PUBG Mobile is launching a new Global Championship tournament, one which director James Yang hopes will catapult it to the very top of global esports. The tournament is set to take place in November this year and will feature a $2 million prize pool.
Speaking in an online press conference, Yang detailed the plans for the tournament, its inspiration, and what direction he felt PUBG Mobile was heading in, as well as explaining how the pandemic would affect this year’s inaugural championship.
Perhaps most interesting though was Yang’s response when asked where he saw PUBG Mobile’s Global Championship in the next five years, which was nothing if not confident. “We want to be a Tier 1 esport. We want to be the world’s number one mobile esport, and maybe we already are. But the main goal is to be a Tier 1, main pipeline esport. League of Legends, Dota 2, we want to be as big as them. Maybe we can be bigger than them!”
Lofty ambitions, but Yang seemed under no illusions that PUBG Mobile’s road to the apex of competitive gaming would be a hard one, explaining how the structures needed for long term success aren’t quite there at the moment. “Our mobile esports ecosystem is not really built yet. We know it will take time, especially for the European region. Audiences there are willing to watch PC games, but they’re still getting used to mobile.”
There is a plan in place for helping bridge the gap between East and West though; removing the gap entirely. While the PUBG Mobile World League has separate divisions for Eastern and Western teams, the Global Championship is doing away with all that. Yang says that “we need to make this global, so we couldn’t have the divide between East and West. We didn’t want it.”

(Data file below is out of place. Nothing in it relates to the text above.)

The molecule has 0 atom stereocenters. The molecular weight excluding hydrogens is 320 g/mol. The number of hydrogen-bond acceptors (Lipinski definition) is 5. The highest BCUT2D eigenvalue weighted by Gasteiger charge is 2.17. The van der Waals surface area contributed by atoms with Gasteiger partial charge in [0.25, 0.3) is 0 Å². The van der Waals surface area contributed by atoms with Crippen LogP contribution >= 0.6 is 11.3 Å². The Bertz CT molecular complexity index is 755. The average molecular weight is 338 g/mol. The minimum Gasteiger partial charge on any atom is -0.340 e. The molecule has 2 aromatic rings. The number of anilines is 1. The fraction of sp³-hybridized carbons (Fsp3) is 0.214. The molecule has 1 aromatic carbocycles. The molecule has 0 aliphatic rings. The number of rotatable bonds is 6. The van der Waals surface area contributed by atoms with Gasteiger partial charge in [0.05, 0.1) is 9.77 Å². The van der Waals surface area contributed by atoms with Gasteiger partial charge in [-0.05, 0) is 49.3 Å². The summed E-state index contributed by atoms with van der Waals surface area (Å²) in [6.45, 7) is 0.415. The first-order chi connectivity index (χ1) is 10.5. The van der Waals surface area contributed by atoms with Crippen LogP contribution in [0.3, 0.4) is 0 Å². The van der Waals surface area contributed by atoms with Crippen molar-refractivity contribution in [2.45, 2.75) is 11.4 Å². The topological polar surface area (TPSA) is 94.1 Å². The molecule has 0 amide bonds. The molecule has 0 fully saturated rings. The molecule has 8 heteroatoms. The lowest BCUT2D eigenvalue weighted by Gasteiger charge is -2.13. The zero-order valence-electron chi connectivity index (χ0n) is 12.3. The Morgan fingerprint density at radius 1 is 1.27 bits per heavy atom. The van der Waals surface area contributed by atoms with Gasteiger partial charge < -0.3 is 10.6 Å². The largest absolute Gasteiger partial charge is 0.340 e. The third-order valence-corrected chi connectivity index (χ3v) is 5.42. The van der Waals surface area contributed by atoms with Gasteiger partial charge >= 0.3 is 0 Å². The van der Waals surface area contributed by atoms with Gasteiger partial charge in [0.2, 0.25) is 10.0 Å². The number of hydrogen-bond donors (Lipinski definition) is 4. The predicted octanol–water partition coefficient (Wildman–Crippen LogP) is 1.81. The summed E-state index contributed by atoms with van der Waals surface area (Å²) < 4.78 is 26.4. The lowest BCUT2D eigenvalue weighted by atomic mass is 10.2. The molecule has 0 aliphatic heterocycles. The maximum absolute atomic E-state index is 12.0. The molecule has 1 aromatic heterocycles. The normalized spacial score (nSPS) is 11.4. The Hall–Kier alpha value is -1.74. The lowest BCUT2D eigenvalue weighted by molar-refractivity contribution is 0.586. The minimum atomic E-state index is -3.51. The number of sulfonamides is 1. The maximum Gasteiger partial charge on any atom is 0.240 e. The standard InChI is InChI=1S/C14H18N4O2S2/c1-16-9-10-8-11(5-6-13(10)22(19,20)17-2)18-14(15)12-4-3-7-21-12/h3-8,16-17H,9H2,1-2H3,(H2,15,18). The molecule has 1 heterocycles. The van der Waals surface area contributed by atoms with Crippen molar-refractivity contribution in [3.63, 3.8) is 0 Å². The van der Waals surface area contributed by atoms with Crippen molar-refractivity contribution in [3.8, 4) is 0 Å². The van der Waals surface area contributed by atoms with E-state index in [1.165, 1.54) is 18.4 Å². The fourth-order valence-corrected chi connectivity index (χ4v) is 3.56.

It’s a decision which does make the championship feel like a more global event, and offers some opportunities for new and exciting matchups. There will be 20 teams in total, which will be comprised of the current 40 teams competing across the Eastern and Western Divisions of the World League.
What happens in the Championship won’t affect any other PUBG Mobile tournament however, other than the fact that the overall winners may be invited back automatically next year; although that decision is not final.
The tournament will run annually as the esport’s biggest event, and while crowds are a planned feature for the future, the current pandemic limits the possibilities this year. “I think right now, the possibility of an onsite audience is very small. At this moment, we don’t think we can have any for the finals.”
For the 2020 tournament, that means setting up multiple different studios around the world, and using those as the host venue for each team. This is rather than having players compete from home, as other newly online esports have done. “It’s a new way of hosting esports events; they’re all in the proper environment, but they’re separate environments.”
Whether or not PUBG Mobile can even come close to League of Legends’ power on the esports scene remains to be seen, but it’s already redefining what the limitations are for a mobile game at a high level. The Global Championships don’t lack for ambition, and feel like a natural next step as PUBG Mobile continues to boldly go where no mobile game has gone before.